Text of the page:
The English Touring Opera, ‘the leading touring opera company in the UK’, are currently performing three productions, including Giuseppe Verdi’s Macbeth. Verdi’s adaptation of Shakespeare’s play premiered in Florence, 1847; a revised version was then first performed in Paris in 1865. Having never read Macbeth (I know, I know) or even heard of Verdi (classical music is not my forte) I decided I’d be perfect to review the performance. Jokes aside, I was curious to finally learn the story of Macbeth, and after reviewing Cendrillon last year and loving everything about it, I was excited to go to the opera once more.

The overall setting and costume were quite pared back: the stage was taken up by a set that mimicked a grey castle wall, which at some points opened to reveal trees of the Birnam Wood. Only a handful of props featured throughout. Costumes were not terribly elaborate: Lady Macbeth wore either a plain purple dress, or a pale blue nightie and robe. The distinct lack of intricate embellishments and mostly dark colours heightened the feeling of doom and the effect of the dark events that unfolded onstage. Such design choices also permitted a greater focus on the music, the singing and the characters themselves.

I was particularly bewitched by the female characters and was most struck by Madeleine Pierard’s Lady Macbeth. Whilst Macbeth was directly responsible for the deaths of various characters, it appeared to be Lady Macbeth who engineered the murders. And whilst Macbeth was quick to experience the psychic backlash of his sins, Lady Macbeth did so much later and only in her sleep – Pierard moved slowly, hauntingly around the stage whilst unknowingly revealing the crimes she and Macbeth had committed. But for the most part Lady Macbeth was able to cast aside any feelings of regret, and even tormented her husband for such emotion. Both Pierard’s movement and voice portrayed Lady Macbeth as having an insatiable desire for power and success, which was incredibly brooding.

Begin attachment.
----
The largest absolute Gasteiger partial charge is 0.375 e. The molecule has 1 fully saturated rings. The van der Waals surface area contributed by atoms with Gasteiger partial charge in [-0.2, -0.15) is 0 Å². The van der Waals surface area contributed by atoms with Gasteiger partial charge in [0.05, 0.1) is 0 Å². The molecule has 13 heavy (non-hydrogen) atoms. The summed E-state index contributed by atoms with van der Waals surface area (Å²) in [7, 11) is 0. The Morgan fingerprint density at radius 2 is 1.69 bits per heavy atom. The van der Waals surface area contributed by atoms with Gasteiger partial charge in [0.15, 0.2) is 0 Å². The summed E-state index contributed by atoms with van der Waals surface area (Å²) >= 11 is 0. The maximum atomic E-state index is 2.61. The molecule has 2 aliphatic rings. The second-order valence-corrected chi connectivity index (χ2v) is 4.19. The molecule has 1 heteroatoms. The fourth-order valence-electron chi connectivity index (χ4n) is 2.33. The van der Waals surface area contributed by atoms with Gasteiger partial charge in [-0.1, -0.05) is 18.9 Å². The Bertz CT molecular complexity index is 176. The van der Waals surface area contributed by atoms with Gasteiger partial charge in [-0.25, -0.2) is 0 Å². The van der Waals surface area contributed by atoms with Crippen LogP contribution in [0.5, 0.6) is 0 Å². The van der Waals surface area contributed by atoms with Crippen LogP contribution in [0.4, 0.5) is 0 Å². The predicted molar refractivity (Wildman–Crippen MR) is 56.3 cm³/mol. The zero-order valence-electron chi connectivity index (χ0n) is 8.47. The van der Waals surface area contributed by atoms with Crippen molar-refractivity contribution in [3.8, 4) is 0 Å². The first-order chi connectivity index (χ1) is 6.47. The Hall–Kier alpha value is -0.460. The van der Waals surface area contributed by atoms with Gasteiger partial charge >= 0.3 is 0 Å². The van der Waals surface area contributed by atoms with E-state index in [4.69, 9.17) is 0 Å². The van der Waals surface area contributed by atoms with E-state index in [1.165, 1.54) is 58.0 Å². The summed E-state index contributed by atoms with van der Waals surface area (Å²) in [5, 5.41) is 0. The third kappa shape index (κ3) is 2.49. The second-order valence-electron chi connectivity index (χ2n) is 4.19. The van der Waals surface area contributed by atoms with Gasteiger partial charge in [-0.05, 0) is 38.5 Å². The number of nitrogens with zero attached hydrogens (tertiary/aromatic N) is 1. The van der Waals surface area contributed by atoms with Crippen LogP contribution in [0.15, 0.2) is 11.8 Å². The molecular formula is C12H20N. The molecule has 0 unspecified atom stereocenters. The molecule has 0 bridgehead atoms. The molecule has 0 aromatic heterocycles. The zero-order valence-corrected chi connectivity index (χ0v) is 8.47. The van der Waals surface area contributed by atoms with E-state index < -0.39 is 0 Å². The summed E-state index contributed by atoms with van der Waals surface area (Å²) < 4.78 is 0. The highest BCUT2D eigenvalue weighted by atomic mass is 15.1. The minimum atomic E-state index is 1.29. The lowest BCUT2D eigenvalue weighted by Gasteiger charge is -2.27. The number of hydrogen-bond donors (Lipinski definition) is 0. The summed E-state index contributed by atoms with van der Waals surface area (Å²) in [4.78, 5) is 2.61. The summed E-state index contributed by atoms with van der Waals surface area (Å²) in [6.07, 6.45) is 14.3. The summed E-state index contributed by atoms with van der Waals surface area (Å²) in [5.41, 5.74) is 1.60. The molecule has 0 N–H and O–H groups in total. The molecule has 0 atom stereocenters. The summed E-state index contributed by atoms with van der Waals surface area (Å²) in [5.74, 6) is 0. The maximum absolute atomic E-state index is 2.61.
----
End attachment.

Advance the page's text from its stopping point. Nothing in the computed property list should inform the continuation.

Lady Macbeth’s drinking song was particularly wicked despite its jolly tone. Its rhythms and lines were juxtaposed with the frightful visions of Banquo walking around the stage, bloodied and silent, existing only in the eyes of Macbeth and the audience. During Banquo’s brutal assassination, his son Fleance escaped into the night – his father’s dying words urged him to do so. The young character was played by a local boy, as is the case at each stop on the ETO’s tour. This was a nice touch and I’m sure all would agree that Norwich’s Fleance did the company proud.

As noted, I knew very little about Macbeth, save for there being a dagger, a murder and a trio of witches. Yet Verdi’s opera featured a whole chorus of witches, and the ETO saw them dressed in green gowns with white aprons, complete with veil to give them a nun-like appearance. Verdi’s chorus haunted the stage, and their ability to see the events which were to unfold made for an eerie atmosphere whenever they appeared. Together the witches first revealed the fate of Macbeth and Banquo, planting the seed from which the ensuing drama grew. However, it is evident that the witches do not orchestrate the events; they merely offer an insight into what will (apparently) occur. It was at once clear that Lady Macbeth better encapsulated how we come to think of witches, for she played an indirectly-direct role in the dark fate of her husband and consequently of many others.

Macbeth’s downfall was evident throughout, in which there was a shift from regret to indifference. The complex psychology of many of the characters means I’m now very keen to read Shakespeare’s play. I’d also like to do so to trace the differences between Shakespeare and Verdi’s versions. Verdi’s music evoked so much tension and fear, and so I’m interested to see if Shakespeare’s text manages to do so alone. Despite being spooked, the performance left me feeling reassured about one thing: Macbeth is testimony to why I would never have my fortune read.


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